We are now just 37 days away from the start of the 2019 edition of the ABP Southampton Marathon, Half and 10k races. It's a scary (and exciting) thought, right?!
With Spring in full swing and the sun shining more often than not of late, the end of March also marks a crucial juncture in your respective training programmes.
By now, most of you - regardless of what event you'll be running in come what May - are entering the final weeks of preparation.
With most of the hard work, in terms of mileage, already banked - it is important you manage your workload and get through to the start line on Sunday May 5th injury-free and feeling good.
So, here are our top tips to hopefully make that happen. Fingers crossed!
Stick to your plan
Tweaking your programme or what has worked well for you so far could have a really negative impact.
If you are keen to introduce, for example, more speed work or long-run sessions, integrate these types of workouts gradually in order to achieve a smooth transition.
It is also obviously important to plan your remaining training weeks and factor in the taper period - where traditionally - you will start to de-load your running volume three weeks before race day.
In essence, go with your hunch and trust your process.
The combination of light mornings and pleasant weather throughout the bulk of March, for most of you, has probably meant more miles! March, typically, is a runner's highest mileage month in the build-up to a Spring time marathon.
You've shown sheer dedication and commitment to get this far - so remember that. Remain positive and be proud about what you have achieved up to this point.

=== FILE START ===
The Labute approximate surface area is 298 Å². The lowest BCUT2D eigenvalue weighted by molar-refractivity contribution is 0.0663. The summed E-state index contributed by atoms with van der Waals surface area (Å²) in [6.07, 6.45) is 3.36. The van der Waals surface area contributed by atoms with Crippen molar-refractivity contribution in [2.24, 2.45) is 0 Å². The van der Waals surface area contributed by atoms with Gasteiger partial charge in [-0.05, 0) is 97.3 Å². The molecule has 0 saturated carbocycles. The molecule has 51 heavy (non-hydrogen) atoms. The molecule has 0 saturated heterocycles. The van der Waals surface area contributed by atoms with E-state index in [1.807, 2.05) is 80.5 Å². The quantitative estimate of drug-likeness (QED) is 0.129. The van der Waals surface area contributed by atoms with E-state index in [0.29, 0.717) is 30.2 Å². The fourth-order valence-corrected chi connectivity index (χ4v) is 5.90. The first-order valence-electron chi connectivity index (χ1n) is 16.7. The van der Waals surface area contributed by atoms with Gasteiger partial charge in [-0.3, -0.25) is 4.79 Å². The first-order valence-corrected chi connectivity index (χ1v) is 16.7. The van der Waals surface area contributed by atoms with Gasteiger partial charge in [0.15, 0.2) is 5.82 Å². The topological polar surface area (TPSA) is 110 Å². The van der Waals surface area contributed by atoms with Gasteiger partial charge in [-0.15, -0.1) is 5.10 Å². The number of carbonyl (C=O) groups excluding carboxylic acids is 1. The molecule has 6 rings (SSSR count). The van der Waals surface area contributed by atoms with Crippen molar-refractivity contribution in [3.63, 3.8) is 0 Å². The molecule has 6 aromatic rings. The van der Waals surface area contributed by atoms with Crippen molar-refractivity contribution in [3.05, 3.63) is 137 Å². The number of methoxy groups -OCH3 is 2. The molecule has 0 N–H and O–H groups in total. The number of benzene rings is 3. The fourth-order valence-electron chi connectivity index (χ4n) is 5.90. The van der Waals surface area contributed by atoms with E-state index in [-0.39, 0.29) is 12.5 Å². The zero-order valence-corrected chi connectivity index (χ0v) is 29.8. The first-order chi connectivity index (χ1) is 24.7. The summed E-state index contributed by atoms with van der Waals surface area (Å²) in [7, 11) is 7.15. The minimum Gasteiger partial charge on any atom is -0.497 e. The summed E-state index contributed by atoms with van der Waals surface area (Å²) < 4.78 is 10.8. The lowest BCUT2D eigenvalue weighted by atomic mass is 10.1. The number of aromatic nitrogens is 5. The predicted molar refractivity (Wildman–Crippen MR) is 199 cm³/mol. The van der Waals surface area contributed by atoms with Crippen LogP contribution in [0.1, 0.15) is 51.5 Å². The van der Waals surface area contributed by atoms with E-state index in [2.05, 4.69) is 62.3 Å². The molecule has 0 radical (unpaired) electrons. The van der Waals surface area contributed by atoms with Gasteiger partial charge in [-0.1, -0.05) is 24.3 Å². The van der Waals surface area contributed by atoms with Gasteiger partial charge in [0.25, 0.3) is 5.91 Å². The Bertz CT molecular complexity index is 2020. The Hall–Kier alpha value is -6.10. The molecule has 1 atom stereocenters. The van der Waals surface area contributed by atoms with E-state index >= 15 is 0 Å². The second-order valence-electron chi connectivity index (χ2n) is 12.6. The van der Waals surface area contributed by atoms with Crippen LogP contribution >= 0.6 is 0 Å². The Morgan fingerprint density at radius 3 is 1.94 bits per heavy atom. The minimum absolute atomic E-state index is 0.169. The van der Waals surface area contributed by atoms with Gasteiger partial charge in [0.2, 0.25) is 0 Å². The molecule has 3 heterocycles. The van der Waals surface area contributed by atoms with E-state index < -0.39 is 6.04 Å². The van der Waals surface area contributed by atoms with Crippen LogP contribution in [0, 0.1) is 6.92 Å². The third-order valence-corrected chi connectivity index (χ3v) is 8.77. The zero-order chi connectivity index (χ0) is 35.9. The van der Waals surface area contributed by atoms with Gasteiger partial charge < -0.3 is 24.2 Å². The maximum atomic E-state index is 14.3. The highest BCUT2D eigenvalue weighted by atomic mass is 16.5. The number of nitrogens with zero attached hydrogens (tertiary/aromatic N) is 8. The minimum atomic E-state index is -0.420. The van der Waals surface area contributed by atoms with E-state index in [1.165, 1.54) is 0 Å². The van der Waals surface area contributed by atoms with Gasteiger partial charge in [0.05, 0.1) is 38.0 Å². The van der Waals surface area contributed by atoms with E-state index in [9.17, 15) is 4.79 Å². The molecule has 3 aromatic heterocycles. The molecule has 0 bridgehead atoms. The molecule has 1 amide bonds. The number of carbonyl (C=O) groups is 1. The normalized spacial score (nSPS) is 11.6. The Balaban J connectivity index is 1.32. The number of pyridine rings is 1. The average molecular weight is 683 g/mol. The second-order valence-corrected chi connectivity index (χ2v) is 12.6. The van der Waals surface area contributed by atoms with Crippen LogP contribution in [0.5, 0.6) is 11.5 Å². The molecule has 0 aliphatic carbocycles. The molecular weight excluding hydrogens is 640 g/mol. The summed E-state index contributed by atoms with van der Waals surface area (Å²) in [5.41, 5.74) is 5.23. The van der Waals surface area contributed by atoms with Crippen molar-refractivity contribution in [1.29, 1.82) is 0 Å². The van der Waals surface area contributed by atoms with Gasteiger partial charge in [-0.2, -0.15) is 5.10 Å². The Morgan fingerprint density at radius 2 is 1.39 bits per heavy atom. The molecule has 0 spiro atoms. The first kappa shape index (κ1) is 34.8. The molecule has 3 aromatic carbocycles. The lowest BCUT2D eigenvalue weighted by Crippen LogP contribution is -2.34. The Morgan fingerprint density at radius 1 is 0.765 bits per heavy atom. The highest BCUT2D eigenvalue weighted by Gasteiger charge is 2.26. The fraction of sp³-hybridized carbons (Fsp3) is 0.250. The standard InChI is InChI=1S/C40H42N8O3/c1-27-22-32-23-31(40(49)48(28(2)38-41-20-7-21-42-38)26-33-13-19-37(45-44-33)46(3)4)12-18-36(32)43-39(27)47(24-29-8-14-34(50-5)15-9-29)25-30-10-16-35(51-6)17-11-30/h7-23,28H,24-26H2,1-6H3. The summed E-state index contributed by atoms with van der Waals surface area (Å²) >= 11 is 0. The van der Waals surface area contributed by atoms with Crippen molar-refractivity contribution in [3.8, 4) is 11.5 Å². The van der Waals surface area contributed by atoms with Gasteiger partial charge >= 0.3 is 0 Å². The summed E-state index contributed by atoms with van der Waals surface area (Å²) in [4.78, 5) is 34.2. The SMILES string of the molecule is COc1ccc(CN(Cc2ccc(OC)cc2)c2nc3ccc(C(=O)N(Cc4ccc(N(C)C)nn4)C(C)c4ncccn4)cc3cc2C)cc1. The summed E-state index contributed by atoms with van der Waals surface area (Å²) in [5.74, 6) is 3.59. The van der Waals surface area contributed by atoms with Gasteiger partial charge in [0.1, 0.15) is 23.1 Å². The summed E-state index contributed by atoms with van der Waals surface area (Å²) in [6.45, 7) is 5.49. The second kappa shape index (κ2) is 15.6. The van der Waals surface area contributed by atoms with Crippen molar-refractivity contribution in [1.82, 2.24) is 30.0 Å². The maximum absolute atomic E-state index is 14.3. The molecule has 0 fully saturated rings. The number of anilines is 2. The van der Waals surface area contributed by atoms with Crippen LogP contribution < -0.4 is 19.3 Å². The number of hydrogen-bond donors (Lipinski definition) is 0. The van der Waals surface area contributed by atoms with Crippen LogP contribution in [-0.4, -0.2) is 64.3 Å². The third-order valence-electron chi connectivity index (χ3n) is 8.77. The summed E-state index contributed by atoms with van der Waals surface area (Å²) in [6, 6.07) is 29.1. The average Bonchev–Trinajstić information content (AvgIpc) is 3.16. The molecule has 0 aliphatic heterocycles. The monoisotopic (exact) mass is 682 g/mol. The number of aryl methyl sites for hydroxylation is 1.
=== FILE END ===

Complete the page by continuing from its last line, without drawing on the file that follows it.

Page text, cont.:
Adopting this kind of positive mindset will drive you to your finish line.
Sometimes the answer isn't always to run
If you are feeling a bit sluggish or tired, take a day off or two from running.
The grind of pounding mile after mile, ticking off sessions in the process, can actually become a bit all too consuming sometimes.
Get to know your body and work out what it needs and when. There is no shame in resting or mixing up your training at this point to ensure you stay fresh. In fact, if you do just that, you'll be itching to get back out there and complete your next run.
The seemingly religious eight-hour per night sleeping formula can be tricky to live up to as we all lead busy lives.
But, certainly, sleep shouldn't be underestimated and you should make time for quality shut-eye (if you haven't already)!
Naturally, sleep enables our bodies to recover and your muscles to repair and regenerate. At this stage during your training programme, your body may also feel like it needs more rest than normal.
Dedicate a lot of time to recovery
Ultimately, make sure you keep up your good recovery habits between now and the start line.
Foam rolling, post-run deep stretching, mobility work and strength and conditioning exercises in the gym will ensure you are in tip-top shape.
Recovery methods should almost serve as an add-on extension to your run, as should replenishment of your energy stores through adequate and sensible nutrition and re-hydration.
There is still time for you to sign up and run your preferred distance! You can sign up here!